Joe Biden ties Donald Trump's 'toxic tongue' to mass shootings as Democrats ramp up criticism
Democratic presidential front-runner Joe Biden on Wednesday accused Republican President Donald Trump of fueling the white supremacy blamed for several U.S. mass shootings, as Trump prepared to visit two cities hit by massacres last weekend.
"In both clear language and in code, this president has fanned the flames of white supremacy in this nation," former Vice President Biden was expected to say in a speech in Burlington, Iowa, on Wednesday, according to excerpts released in advance.
One of his rivals for the Democratic presidential nomination, U.S. Senator Cory Booker, was planning to give his own speech on white nationalism and gun violence at the historically black South Carolina church where white supremacist Dylann Roof shot and killed nine people in 2015.
"These acts of hatred do not happen in a vacuum," Booker was expected to say at Emanuel African Methodist Episcopal Church in Charleston, according to his prepared remarks. "They are harvested only once they have been planted."
The speeches come amid intensifying criticism of what many say is incendiary rhetoric by Trump following back-to-back mass shootings this past weekend.
The president, who has insisted he is not a racist, said Americans must "condemn racism, bigotry and white supremacy" in a speech to the nation on Monday.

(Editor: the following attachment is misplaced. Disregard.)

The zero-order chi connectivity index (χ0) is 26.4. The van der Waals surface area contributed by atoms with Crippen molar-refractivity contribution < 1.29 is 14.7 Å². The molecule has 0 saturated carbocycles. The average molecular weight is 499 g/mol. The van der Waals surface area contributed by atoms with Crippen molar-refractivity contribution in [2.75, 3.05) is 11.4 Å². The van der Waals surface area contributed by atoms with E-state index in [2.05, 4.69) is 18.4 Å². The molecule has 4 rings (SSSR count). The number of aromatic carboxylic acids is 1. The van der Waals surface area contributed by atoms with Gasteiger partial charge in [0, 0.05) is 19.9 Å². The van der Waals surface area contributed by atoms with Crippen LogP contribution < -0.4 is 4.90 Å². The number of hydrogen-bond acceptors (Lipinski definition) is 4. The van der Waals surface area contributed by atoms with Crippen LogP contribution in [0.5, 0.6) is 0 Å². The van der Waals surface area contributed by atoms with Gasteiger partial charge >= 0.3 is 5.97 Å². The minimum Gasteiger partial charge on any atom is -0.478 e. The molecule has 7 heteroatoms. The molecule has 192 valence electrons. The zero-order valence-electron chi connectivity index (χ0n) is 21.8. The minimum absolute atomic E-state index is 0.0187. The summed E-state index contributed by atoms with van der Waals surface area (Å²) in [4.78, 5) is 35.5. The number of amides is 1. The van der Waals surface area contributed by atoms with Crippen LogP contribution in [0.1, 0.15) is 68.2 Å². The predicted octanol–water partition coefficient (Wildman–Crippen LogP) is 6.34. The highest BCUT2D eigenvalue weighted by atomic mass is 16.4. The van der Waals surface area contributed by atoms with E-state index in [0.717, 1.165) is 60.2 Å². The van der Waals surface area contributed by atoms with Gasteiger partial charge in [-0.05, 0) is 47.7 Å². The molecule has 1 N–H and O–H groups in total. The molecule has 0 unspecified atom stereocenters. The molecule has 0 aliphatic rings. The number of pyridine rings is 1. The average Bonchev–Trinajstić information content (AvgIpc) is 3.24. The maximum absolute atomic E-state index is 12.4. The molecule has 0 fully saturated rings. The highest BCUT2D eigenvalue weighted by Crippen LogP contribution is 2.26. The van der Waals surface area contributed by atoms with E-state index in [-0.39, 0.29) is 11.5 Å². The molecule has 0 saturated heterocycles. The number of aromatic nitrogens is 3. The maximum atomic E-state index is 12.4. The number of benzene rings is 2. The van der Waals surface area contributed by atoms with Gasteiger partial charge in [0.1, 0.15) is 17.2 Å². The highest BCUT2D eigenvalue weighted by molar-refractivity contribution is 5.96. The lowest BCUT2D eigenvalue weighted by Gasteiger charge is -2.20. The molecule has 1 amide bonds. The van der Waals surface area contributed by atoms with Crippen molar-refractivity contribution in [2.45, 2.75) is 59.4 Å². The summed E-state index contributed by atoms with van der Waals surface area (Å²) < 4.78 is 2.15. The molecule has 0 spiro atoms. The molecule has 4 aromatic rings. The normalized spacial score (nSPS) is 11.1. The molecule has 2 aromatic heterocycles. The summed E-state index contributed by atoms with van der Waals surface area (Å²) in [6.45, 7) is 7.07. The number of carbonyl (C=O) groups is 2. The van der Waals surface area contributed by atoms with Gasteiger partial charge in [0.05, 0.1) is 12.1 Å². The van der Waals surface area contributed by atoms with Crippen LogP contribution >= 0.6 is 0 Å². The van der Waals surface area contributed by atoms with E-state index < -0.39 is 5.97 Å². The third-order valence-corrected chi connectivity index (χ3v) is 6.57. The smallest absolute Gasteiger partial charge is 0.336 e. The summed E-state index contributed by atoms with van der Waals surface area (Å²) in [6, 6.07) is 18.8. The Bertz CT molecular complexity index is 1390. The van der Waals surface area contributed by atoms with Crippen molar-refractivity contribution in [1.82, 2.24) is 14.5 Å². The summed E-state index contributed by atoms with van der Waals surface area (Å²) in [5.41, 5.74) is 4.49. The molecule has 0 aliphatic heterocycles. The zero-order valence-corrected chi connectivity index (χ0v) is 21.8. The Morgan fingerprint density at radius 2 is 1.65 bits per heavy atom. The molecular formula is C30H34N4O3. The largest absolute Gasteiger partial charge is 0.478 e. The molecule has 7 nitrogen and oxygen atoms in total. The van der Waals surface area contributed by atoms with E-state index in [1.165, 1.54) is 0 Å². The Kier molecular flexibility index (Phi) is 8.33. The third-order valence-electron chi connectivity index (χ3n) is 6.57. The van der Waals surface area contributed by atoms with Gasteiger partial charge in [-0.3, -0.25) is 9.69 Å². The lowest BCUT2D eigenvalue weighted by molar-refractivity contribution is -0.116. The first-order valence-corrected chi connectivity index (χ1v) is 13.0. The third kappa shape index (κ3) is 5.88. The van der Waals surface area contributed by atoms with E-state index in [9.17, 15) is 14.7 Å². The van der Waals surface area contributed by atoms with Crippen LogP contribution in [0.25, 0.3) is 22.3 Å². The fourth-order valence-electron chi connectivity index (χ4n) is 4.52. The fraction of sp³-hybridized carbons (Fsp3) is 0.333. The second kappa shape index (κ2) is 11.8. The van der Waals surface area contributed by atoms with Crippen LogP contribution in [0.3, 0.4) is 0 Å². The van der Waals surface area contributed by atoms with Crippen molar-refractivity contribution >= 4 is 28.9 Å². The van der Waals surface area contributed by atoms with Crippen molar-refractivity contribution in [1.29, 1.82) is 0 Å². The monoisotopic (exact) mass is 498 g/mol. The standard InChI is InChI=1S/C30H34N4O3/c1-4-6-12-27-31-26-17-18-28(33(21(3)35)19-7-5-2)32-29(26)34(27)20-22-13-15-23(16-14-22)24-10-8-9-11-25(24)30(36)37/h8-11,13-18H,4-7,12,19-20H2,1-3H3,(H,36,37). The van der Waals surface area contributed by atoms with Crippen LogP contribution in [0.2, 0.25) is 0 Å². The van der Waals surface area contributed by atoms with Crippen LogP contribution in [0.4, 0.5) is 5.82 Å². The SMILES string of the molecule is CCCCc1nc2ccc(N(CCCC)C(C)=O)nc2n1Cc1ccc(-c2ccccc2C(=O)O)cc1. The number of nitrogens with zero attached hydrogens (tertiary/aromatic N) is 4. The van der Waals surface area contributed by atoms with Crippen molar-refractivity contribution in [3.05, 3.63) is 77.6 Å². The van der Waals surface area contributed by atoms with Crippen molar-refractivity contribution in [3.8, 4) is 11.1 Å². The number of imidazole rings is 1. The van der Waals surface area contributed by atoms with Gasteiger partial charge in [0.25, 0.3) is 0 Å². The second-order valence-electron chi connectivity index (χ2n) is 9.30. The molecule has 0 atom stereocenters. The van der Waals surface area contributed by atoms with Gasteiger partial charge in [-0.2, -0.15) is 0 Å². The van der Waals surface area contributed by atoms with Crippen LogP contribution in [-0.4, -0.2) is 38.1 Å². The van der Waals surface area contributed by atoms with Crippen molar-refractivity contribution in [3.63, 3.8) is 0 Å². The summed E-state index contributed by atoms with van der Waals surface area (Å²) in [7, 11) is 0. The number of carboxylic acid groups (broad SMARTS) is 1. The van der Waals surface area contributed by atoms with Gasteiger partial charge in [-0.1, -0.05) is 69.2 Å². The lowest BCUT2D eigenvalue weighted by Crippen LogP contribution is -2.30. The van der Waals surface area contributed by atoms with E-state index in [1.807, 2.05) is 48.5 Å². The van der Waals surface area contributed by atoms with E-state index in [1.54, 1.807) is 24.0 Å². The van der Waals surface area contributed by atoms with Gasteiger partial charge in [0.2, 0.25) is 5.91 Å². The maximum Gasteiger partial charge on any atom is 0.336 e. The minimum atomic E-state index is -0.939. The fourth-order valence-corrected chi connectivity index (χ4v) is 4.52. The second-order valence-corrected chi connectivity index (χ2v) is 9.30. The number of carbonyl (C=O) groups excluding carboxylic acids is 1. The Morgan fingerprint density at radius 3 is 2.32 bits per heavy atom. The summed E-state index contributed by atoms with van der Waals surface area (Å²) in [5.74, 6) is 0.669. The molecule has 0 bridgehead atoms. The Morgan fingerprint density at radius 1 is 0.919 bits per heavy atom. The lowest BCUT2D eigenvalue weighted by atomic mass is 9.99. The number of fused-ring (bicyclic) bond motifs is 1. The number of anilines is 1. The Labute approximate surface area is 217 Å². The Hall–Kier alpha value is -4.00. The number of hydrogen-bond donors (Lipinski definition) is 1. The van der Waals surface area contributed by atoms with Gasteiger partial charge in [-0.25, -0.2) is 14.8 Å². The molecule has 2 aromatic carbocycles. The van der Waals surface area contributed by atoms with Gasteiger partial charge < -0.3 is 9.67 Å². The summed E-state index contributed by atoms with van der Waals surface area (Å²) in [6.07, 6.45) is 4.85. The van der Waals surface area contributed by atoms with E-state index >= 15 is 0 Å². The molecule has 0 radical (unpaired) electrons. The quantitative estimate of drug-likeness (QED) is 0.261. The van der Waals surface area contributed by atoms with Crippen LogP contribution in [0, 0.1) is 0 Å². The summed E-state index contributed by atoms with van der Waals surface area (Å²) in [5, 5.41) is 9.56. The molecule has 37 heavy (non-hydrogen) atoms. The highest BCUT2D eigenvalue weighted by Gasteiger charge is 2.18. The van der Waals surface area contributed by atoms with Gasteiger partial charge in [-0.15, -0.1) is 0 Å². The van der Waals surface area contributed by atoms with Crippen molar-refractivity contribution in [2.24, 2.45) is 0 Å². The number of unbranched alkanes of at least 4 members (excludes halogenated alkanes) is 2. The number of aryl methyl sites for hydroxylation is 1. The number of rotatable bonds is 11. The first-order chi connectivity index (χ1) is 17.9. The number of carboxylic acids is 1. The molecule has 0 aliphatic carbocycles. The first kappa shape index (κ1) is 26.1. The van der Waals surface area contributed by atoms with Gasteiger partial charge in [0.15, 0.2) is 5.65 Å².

On Saturday, a gunman killed 22 people in El Paso, a Texas city on the border with Mexico. Law enforcement agencies say he was driven by hatred for Hispanics, citing an online manifesto apparently written by the shooter that was rife with anti-immigrant hatred.
In the second mass shooting 13 hours later, a gunman in Dayton, Ohio, fatally shot nine people, including his sister, before he was killed by police.
Trump's rhetoric, including calling Central Americans trying to enter the United States "an invasion," and his hard-line immigration policies have exposed him to condemnation since the El Paso shooting.
"How far is it from Trump's saying this 'is an invasion' to the shooter in El Paso declaring 'his attack is a response to the Hispanic invasion of Texas?' Not far at all," Biden was expected to say.
Trump aides deny his rhetoric was a cause of the shootings. In his national address, the president proposed reforming mental health laws, working with social media to detect possible mass shooters and keeping guns away from people considered potentially violent. But he stopped short of calling for major gun law reforms.
He plans to visit El Paso and Dayton on Wednesday.
Biden and Booker are among 24 candidates trying to become the nominee to take on Trump in next November's election.
Most of the Democrats have called for stricter gun laws, including universal background checks for purchases and banning assault-style weapons; Booker has also proposed requiring licenses to own firearms.
Biden was expected to invoke the rhetoric of previous Republican and Democratic presidents, including Republican George W. Bush and Democrat Bill Clinton, who he said "opposed hate".
In Iowa, Biden planned to say, "we have a president who has aligned himself with the darkest forces in the nation. We have a president with a toxic tongue who has publicly and unapologetically embraced a political strategy of hate, racism, and division."
In his prepared remarks, Booker rejected the debate over whether Trump is a racist, saying that what really matters is how people intend to address the problem.
"If the answer to the question, 'Do racism and white supremacy exist?' is yes, then the real question isn't who is or isn't a racist - but who is and isn't doing something about it," he planned to say.